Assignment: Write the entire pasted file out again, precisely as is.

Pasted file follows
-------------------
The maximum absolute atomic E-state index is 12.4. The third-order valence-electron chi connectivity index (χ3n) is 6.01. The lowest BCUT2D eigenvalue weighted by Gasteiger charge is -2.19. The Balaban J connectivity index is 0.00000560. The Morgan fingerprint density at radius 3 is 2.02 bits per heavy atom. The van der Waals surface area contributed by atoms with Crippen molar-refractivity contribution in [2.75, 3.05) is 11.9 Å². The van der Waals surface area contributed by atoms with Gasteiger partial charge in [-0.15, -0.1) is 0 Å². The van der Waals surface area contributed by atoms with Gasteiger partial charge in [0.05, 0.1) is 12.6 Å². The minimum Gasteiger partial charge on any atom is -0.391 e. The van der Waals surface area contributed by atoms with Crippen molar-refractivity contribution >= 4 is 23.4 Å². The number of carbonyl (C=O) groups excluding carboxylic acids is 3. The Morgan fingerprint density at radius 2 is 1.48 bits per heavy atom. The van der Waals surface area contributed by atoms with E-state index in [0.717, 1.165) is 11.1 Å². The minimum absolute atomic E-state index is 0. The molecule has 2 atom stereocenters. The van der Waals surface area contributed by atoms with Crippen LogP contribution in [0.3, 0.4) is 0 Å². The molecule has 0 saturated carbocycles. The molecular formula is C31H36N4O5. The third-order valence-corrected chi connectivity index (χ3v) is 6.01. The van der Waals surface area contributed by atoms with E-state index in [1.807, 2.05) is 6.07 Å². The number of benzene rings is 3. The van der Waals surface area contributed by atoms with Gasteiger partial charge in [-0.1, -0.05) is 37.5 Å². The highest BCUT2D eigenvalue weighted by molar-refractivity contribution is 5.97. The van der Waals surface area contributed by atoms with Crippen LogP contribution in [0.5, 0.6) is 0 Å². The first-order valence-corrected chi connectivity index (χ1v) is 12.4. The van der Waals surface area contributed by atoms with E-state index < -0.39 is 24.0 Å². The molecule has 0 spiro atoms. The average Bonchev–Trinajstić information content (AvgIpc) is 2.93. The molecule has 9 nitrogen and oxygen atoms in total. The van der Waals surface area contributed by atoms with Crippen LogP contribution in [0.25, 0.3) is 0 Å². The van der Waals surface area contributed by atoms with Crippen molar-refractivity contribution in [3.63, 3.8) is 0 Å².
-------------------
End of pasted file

The maximum absolute atomic E-state index is 12.4. The third-order valence-electron chi connectivity index (χ3n) is 6.01. The lowest BCUT2D eigenvalue weighted by Gasteiger charge is -2.19. The Balaban J connectivity index is 0.00000560. The Morgan fingerprint density at radius 3 is 2.02 bits per heavy atom. The van der Waals surface area contributed by atoms with Crippen molar-refractivity contribution in [2.75, 3.05) is 11.9 Å². The van der Waals surface area contributed by atoms with Gasteiger partial charge in [-0.15, -0.1) is 0 Å². The van der Waals surface area contributed by atoms with Gasteiger partial charge in [0.05, 0.1) is 12.6 Å². The minimum Gasteiger partial charge on any atom is -0.391 e. The van der Waals surface area contributed by atoms with Crippen molar-refractivity contribution >= 4 is 23.4 Å². The number of carbonyl (C=O) groups excluding carboxylic acids is 3. The Morgan fingerprint density at radius 2 is 1.48 bits per heavy atom. The van der Waals surface area contributed by atoms with E-state index in [0.717, 1.165) is 11.1 Å². The minimum absolute atomic E-state index is 0. The molecule has 2 atom stereocenters. The van der Waals surface area contributed by atoms with Crippen LogP contribution in [0.3, 0.4) is 0 Å². The molecule has 0 saturated carbocycles. The molecular formula is C31H36N4O5. The third-order valence-corrected chi connectivity index (χ3v) is 6.01. The van der Waals surface area contributed by atoms with E-state index in [1.807, 2.05) is 6.07 Å². The number of benzene rings is 3. The van der Waals surface area contributed by atoms with Gasteiger partial charge in [-0.1, -0.05) is 37.5 Å². The highest BCUT2D eigenvalue weighted by molar-refractivity contribution is 5.97. The van der Waals surface area contributed by atoms with Crippen LogP contribution in [0.5, 0.6) is 0 Å². The first-order valence-corrected chi connectivity index (χ1v) is 12.4. The van der Waals surface area contributed by atoms with E-state index < -0.39 is 24.0 Å². The molecule has 0 spiro atoms. The average Bonchev–Trinajstić information content (AvgIpc) is 2.93. The molecule has 9 nitrogen and oxygen atoms in total. The van der Waals surface area contributed by atoms with Crippen LogP contribution in [0.25, 0.3) is 0 Å². The van der Waals surface area contributed by atoms with Crippen molar-refractivity contribution in [3.63, 3.8) is 0 Å².